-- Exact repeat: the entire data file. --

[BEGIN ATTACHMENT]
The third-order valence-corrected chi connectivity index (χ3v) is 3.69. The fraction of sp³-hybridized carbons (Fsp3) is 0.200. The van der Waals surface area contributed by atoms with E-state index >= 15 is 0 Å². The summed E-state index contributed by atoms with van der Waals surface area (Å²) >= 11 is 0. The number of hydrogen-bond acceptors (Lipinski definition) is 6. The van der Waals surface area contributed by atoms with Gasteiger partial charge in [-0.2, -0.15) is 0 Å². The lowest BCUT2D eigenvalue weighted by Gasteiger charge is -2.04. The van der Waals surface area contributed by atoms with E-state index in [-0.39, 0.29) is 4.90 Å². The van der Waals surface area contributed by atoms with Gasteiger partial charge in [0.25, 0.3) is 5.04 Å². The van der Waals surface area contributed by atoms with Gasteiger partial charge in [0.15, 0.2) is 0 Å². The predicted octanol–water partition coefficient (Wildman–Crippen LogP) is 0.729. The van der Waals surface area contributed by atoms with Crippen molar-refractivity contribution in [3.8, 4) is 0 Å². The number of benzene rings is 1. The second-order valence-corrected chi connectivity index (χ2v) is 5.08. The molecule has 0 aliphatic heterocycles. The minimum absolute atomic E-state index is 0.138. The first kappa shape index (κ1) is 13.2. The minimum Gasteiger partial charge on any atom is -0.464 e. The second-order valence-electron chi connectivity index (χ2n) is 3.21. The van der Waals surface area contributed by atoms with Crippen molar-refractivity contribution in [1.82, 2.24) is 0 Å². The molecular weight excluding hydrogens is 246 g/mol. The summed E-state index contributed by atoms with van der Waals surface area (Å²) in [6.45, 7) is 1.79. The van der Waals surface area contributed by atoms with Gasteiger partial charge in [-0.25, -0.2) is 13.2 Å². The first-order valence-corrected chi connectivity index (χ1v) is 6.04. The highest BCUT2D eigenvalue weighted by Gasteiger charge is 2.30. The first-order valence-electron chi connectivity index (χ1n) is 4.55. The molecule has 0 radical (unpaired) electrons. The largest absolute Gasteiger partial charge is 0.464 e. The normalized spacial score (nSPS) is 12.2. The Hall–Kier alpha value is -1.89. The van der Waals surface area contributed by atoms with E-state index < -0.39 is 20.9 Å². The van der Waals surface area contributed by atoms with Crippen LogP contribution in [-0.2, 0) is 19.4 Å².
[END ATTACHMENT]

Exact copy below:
The third-order valence-corrected chi connectivity index (χ3v) is 3.69. The fraction of sp³-hybridized carbons (Fsp3) is 0.200. The van der Waals surface area contributed by atoms with E-state index >= 15 is 0 Å². The summed E-state index contributed by atoms with van der Waals surface area (Å²) >= 11 is 0. The number of hydrogen-bond acceptors (Lipinski definition) is 6. The van der Waals surface area contributed by atoms with Gasteiger partial charge in [-0.2, -0.15) is 0 Å². The lowest BCUT2D eigenvalue weighted by Gasteiger charge is -2.04. The van der Waals surface area contributed by atoms with E-state index in [-0.39, 0.29) is 4.90 Å². The van der Waals surface area contributed by atoms with Gasteiger partial charge in [0.25, 0.3) is 5.04 Å². The van der Waals surface area contributed by atoms with Gasteiger partial charge in [0.15, 0.2) is 0 Å². The predicted octanol–water partition coefficient (Wildman–Crippen LogP) is 0.729. The van der Waals surface area contributed by atoms with Crippen molar-refractivity contribution in [3.8, 4) is 0 Å². The number of benzene rings is 1. The second-order valence-corrected chi connectivity index (χ2v) is 5.08. The molecule has 0 aliphatic heterocycles. The minimum absolute atomic E-state index is 0.138. The first kappa shape index (κ1) is 13.2. The minimum Gasteiger partial charge on any atom is -0.464 e. The second-order valence-electron chi connectivity index (χ2n) is 3.21. The van der Waals surface area contributed by atoms with Crippen molar-refractivity contribution in [1.82, 2.24) is 0 Å². The molecular weight excluding hydrogens is 246 g/mol. The summed E-state index contributed by atoms with van der Waals surface area (Å²) in [6.45, 7) is 1.79. The van der Waals surface area contributed by atoms with Gasteiger partial charge in [-0.25, -0.2) is 13.2 Å². The first-order valence-corrected chi connectivity index (χ1v) is 6.04. The highest BCUT2D eigenvalue weighted by Gasteiger charge is 2.30. The first-order valence-electron chi connectivity index (χ1n) is 4.55. The molecule has 0 radical (unpaired) electrons. The largest absolute Gasteiger partial charge is 0.464 e. The normalized spacial score (nSPS) is 12.2. The Hall–Kier alpha value is -1.89. The van der Waals surface area contributed by atoms with E-state index < -0.39 is 20.9 Å². The van der Waals surface area contributed by atoms with Crippen LogP contribution in [-0.2, 0) is 19.4 Å².